Neonatal Abstinence Syndrome

Neonatal Abstinence Syndrome

Neonatal abstinence syndrome is a condition that some babies experience when withdrawing from certain drugs that his mother has taken during pregnancy. When a woman is pregnant and takes one of these drugs, her unborn baby can become accustomed to the drug while in the uterus. Once born, the baby is still dependent on the drug; since the drug is no longer available, the baby experiences withdrawal symptoms. Which drugs are associated with neonatal abstinence syndrome? Neonatal abstinence syndrome was originally used to describe withdrawal from narcotics, or opioid drugs. However, this definition has been expanded to include withdrawal from illicit drugs, alcohol, and certain medications, including drugs for depression called selective serotonin reuptake inhibitors (SSRIs). Many health care providers are beginning to refer to the neonatal abstinence syndrome condition as a drug dependency syndrome. The following drugs are frequently associated with neonatal abstinence syndrome: Fentanyl Heroin and methadone Meperidine (Demerol) Morphine Pentazocine Propoxyphene Barbiturates Caffeine Chlordiazepoxide Cocaine Amphetamines Diphenhydramine Ethanol Marijuana Nicotine Phencyclidine SSRIs (fluoxetine​, paroxetine, sertraline, citalopram) What symptoms are associated with neonatal abstinence syndrome? Babies born with neonatal abstinence syndrome may appear normal at birth. Withdrawal symptoms usually arise in the first 24 to 48 hours of life, although sometimes the symptoms may not appear until five to 10 days after birth. In most cases, symptoms are mild and resolve within a week; however, they may last up to three weeks. Symptoms of withdrawal may include the following: Excessive, high pitched crying Tremor Sleep problems Tight muscle tone Seizures Increased startle reflex Continue reading >>

Mao Inhibitors: The Forgotten Antidepressant That Saved My Life

Mao Inhibitors: The Forgotten Antidepressant That Saved My Life

A science writer recounts his longtime struggle with panic disorder, which led to an unusual solution I had my first panic attack in 1972 when I was 20 years old and a student at the University of London. It took me 10 years to be diagnosed and another 15 years to find a medication that would help me. The medication is Nardil (phenelzine) and it is a monoamine oxidase inhibitor or MAOI, the oldest antidepressant. The drug is rarely used anymore and most people, including young doctors and medical students, don't know much about it. If you've heard the term MAOI, it is probably in conjunction with an ad for a drug such as Prozac (fluoxetine) and the warning "don't take this drug if you are on an MAO inhibitor." Nardil has saved me from a life of fear, shame, loneliness and isolation. It allows me to write, have relationships, play tennis and travel – things I could not do when my panic attacks were at their worst. Hardly anyone takes MAO inhibitors anymore because they have dietary restrictions and interactions with other drugs and because of the popularity of selective serotonin reuptake inhibitors, or SSRIs, antidepressants which can also be effective treatments for panic disorder. This class of drugs includes Prozac (fluoxetine) Zoloft (sertraline) Lexapro (escitalopram) and Paxil (paroxetine). However, Prozac, the first SSRI, was not approved for use until 1987 by the US Food and Drug Administration (FDA). So even if I had been diagnosed properly in 1972, these drugs were not an option. I also had the misfortune of developing panic attacks before panic disorder was recognized as a distinct illness. In the late 1970s, researchers had seen enough cases like mine to realize they were dealing with an illness that did not fit the pattern of traditional anxiety. People h Continue reading >>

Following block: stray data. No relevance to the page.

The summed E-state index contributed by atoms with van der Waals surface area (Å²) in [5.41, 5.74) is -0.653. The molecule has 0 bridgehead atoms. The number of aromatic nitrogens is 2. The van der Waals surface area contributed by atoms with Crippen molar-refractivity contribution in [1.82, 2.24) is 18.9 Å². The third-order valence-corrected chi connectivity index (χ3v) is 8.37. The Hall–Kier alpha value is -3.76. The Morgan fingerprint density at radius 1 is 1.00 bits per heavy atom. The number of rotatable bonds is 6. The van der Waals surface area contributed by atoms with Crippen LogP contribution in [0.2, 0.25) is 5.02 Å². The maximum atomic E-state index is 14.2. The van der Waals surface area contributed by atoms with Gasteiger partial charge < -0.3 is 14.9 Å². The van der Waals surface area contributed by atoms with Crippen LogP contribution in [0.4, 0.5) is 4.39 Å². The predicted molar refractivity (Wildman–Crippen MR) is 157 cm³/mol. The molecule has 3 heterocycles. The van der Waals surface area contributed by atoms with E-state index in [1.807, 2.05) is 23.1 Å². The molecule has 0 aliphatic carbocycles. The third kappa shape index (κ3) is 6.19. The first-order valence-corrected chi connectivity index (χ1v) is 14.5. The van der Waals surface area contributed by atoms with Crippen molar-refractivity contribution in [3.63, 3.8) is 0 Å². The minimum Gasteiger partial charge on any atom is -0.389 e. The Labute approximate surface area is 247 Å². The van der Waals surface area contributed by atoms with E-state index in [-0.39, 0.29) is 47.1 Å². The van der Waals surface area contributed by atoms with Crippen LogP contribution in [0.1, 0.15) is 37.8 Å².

Many Psychiatric Symptoms Remit Upon Drug Withdrawal – Even Suicidal Impulses

Many Psychiatric Symptoms Remit Upon Drug Withdrawal – Even Suicidal Impulses